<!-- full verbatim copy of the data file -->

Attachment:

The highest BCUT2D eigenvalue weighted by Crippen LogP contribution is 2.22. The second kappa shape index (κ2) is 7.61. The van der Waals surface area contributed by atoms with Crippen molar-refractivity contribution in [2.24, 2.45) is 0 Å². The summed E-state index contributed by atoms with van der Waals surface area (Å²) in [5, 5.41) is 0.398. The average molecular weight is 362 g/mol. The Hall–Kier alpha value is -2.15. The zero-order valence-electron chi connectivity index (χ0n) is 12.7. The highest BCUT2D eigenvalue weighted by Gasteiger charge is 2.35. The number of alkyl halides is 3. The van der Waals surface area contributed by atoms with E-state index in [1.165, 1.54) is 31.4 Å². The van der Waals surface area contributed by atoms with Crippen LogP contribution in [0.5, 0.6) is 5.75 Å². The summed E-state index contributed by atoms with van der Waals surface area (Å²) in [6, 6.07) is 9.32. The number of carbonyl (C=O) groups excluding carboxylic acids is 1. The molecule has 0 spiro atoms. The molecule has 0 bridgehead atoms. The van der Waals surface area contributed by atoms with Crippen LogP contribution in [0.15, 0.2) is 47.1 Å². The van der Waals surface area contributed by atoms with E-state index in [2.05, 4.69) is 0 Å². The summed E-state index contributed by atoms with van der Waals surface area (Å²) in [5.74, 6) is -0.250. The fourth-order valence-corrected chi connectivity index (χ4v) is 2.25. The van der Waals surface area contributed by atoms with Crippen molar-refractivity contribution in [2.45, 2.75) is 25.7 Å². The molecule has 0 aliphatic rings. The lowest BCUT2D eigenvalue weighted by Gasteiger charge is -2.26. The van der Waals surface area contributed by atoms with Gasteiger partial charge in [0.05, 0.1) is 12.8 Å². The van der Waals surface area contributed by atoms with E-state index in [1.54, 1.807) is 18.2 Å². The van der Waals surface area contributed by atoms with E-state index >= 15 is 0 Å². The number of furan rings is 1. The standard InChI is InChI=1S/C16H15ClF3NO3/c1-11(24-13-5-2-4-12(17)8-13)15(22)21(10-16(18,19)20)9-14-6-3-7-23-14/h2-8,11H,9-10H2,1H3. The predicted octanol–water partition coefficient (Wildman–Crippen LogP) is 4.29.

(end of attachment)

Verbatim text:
The highest BCUT2D eigenvalue weighted by Crippen LogP contribution is 2.22. The second kappa shape index (κ2) is 7.61. The van der Waals surface area contributed by atoms with Crippen molar-refractivity contribution in [2.24, 2.45) is 0 Å². The summed E-state index contributed by atoms with van der Waals surface area (Å²) in [5, 5.41) is 0.398. The average molecular weight is 362 g/mol. The Hall–Kier alpha value is -2.15. The zero-order valence-electron chi connectivity index (χ0n) is 12.7. The highest BCUT2D eigenvalue weighted by Gasteiger charge is 2.35. The number of alkyl halides is 3. The van der Waals surface area contributed by atoms with E-state index in [1.165, 1.54) is 31.4 Å². The van der Waals surface area contributed by atoms with Crippen LogP contribution in [0.5, 0.6) is 5.75 Å². The summed E-state index contributed by atoms with van der Waals surface area (Å²) in [6, 6.07) is 9.32. The number of carbonyl (C=O) groups excluding carboxylic acids is 1. The molecule has 0 spiro atoms. The molecule has 0 bridgehead atoms. The van der Waals surface area contributed by atoms with Crippen LogP contribution in [0.15, 0.2) is 47.1 Å². The van der Waals surface area contributed by atoms with E-state index in [2.05, 4.69) is 0 Å². The summed E-state index contributed by atoms with van der Waals surface area (Å²) in [5.74, 6) is -0.250. The fourth-order valence-corrected chi connectivity index (χ4v) is 2.25. The van der Waals surface area contributed by atoms with Crippen molar-refractivity contribution in [2.45, 2.75) is 25.7 Å². The molecule has 0 aliphatic rings. The lowest BCUT2D eigenvalue weighted by Gasteiger charge is -2.26. The van der Waals surface area contributed by atoms with Gasteiger partial charge in [0.05, 0.1) is 12.8 Å². The van der Waals surface area contributed by atoms with E-state index in [1.54, 1.807) is 18.2 Å². The van der Waals surface area contributed by atoms with E-state index >= 15 is 0 Å². The number of furan rings is 1. The standard InChI is InChI=1S/C16H15ClF3NO3/c1-11(24-13-5-2-4-12(17)8-13)15(22)21(10-16(18,19)20)9-14-6-3-7-23-14/h2-8,11H,9-10H2,1H3. The predicted octanol–water partition coefficient (Wildman–Crippen LogP) is 4.29.